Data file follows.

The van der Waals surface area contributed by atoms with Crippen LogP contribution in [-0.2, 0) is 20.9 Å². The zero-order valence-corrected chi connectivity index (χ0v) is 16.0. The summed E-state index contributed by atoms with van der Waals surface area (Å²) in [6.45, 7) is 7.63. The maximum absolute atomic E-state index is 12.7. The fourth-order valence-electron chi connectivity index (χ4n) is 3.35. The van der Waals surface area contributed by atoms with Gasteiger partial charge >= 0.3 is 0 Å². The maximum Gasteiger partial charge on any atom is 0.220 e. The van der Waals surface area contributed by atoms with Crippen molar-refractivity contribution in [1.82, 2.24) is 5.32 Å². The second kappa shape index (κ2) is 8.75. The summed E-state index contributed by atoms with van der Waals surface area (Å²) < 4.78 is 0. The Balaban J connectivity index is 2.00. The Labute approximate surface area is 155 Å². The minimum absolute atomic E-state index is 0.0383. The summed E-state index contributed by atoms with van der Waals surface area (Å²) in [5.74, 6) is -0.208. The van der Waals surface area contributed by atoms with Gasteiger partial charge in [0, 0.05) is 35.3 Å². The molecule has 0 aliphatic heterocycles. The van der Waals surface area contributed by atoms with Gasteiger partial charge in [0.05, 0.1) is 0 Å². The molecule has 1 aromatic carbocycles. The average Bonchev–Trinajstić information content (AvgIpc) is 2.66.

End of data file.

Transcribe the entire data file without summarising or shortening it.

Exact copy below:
The van der Waals surface area contributed by atoms with Crippen LogP contribution in [-0.2, 0) is 20.9 Å². The zero-order valence-corrected chi connectivity index (χ0v) is 16.0. The summed E-state index contributed by atoms with van der Waals surface area (Å²) in [6.45, 7) is 7.63. The maximum absolute atomic E-state index is 12.7. The fourth-order valence-electron chi connectivity index (χ4n) is 3.35. The van der Waals surface area contributed by atoms with Gasteiger partial charge >= 0.3 is 0 Å². The maximum Gasteiger partial charge on any atom is 0.220 e. The van der Waals surface area contributed by atoms with Crippen molar-refractivity contribution in [1.82, 2.24) is 5.32 Å². The second kappa shape index (κ2) is 8.75. The summed E-state index contributed by atoms with van der Waals surface area (Å²) < 4.78 is 0. The Balaban J connectivity index is 2.00. The Labute approximate surface area is 155 Å². The minimum absolute atomic E-state index is 0.0383. The summed E-state index contributed by atoms with van der Waals surface area (Å²) in [5.74, 6) is -0.208. The van der Waals surface area contributed by atoms with Gasteiger partial charge in [0, 0.05) is 35.3 Å². The molecule has 0 aliphatic heterocycles. The van der Waals surface area contributed by atoms with Gasteiger partial charge in [0.05, 0.1) is 0 Å². The molecule has 1 aromatic carbocycles. The average Bonchev–Trinajstić information content (AvgIpc) is 2.66.